Illustration by Kyra Kendall/Torontoist.
Torontoist is ending the year by naming our Heroes and Villains—Toronto’s very best and very worst people, places, and things over the past twelve months. From December 13–17: the Villains! From December 20–24, the Heroes! And, from December 27–30, you can vote for Toronto’s Superhero and Supervillain of the year.
This year started out so promising for Adam Giambrone. He was ready, ready to run, jump, and climb his way to the mayor’s office. The young TTC Chair and then-city councillor (Ward 18, Davenport), was on every list of potential candidates, touted as the man to continue David Miller’s legacy and engage with a more youthful Toronto audience. This boy was so golden, NOW Magazine predicted his win weeks before he even announced he was running.
In February, though, NOW‘s prediction was proven to be very, very wrong when University of Toronto student Kristen Lucas leaked intimate texts and emails between herself and the young councillor to the Star, revealing their affair, his alleged ploy to use girlfriend Sarah McQuarrie as a campaign prop, and his inappropriate use of City Hall furniture. Initially claiming his relationship with Lucas was purely textual, amid the ensuing public uproar Giambrone later admitted to committing multiple sexual indiscretions, resigned from the mayoral race, and decided against a bid for reelection as a councillor too.
Between this and the outrage over TTZZZzzzzgate, TTC fare hikes, and where he went in those cabs, there were weeks when Torontonians couldn’t turn a page or click a mouse without seeing those sad baby-blues on the receiving end of somebody’s shaming finger.
No one’s insinuating that Giambrone was the first politician to have his career short-turn for the worse because of a scandal. He wasn’t, he won’t be the last, and that has no bearing on how spectacular or spectacularly miserable he may have been as mayor had he won. He’s a human being after all, and we humans are notorious for making bad decisions and acting half our ages.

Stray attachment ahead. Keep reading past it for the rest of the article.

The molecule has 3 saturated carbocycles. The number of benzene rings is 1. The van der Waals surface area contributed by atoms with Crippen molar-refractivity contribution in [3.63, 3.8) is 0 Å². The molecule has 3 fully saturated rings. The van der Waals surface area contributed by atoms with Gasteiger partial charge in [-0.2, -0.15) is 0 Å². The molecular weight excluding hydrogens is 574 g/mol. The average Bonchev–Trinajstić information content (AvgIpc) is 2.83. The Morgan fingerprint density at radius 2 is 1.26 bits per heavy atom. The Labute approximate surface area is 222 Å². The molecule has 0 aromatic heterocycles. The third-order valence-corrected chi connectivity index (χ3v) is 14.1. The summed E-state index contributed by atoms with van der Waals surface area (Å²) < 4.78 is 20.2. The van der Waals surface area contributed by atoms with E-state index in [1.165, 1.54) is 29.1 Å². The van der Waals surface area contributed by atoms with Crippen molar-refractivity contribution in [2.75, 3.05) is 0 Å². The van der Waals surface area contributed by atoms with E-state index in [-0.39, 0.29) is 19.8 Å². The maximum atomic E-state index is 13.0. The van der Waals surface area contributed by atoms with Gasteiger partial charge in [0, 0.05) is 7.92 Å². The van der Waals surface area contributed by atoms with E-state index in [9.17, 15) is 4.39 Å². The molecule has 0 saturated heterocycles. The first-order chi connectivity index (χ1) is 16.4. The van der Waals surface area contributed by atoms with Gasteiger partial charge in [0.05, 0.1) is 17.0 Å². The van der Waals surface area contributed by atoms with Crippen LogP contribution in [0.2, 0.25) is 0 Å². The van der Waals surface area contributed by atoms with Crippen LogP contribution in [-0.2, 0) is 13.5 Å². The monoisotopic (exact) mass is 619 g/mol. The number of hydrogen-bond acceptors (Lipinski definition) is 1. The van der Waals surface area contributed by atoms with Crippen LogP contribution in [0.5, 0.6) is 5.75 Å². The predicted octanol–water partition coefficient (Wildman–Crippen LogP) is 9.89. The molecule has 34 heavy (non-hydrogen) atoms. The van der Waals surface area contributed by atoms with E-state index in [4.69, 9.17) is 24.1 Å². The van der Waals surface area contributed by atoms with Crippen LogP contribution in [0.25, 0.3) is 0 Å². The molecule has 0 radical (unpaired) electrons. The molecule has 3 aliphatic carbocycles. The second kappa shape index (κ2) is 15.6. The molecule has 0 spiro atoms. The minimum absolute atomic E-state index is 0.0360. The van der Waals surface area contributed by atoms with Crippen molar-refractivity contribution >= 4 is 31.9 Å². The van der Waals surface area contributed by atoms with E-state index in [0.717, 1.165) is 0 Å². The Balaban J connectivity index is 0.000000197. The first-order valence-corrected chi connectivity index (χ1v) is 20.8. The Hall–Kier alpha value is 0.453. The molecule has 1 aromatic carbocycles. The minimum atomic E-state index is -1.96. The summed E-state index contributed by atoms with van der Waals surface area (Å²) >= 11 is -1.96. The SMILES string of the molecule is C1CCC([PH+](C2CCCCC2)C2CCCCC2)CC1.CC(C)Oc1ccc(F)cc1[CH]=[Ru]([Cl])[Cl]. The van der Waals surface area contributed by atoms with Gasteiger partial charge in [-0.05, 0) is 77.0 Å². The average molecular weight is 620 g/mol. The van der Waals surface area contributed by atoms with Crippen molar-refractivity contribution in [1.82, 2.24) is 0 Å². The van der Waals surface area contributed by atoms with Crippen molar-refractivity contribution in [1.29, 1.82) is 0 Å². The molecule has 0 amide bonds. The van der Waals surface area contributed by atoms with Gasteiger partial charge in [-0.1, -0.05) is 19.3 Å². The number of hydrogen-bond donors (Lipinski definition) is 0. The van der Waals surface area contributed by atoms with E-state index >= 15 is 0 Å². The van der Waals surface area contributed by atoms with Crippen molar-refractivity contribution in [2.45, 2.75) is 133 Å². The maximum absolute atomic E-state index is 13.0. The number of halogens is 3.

Except when most of us make mistakes, they don’t set the city back millions in tax dollars, miles on the political spectrum, and years of social progress. With the Miller-endorsed, TTC-wise candidate’s place on the ballot left empty, so were the options for downtown commuters and progressive voters. Without a streetcar strong enough to counter Rob Ford’s gravy train…well, we all know what happened next⎯Ford was elected mayor, meaning more cops (that even the cops don’t want), slashed taxes, and the attempt to axe Giambrone and Miller’s baby, the perhaps-soon-to-be-departed Transit City, while members of our own city are cleanly divided into honest, hardworking taxpayers and left-wing pinkos.
Giambrone had the potential to be a hero this year: for the TTC, for the city, and perhaps even for this list. We had hope when his early critics saw him as immature, but unfortunately he proved them right. At thirty-three, he still has time to get his career back on track. Meanwhile, Torontonians will be waiting…and waiting…and waiting…for proper service again.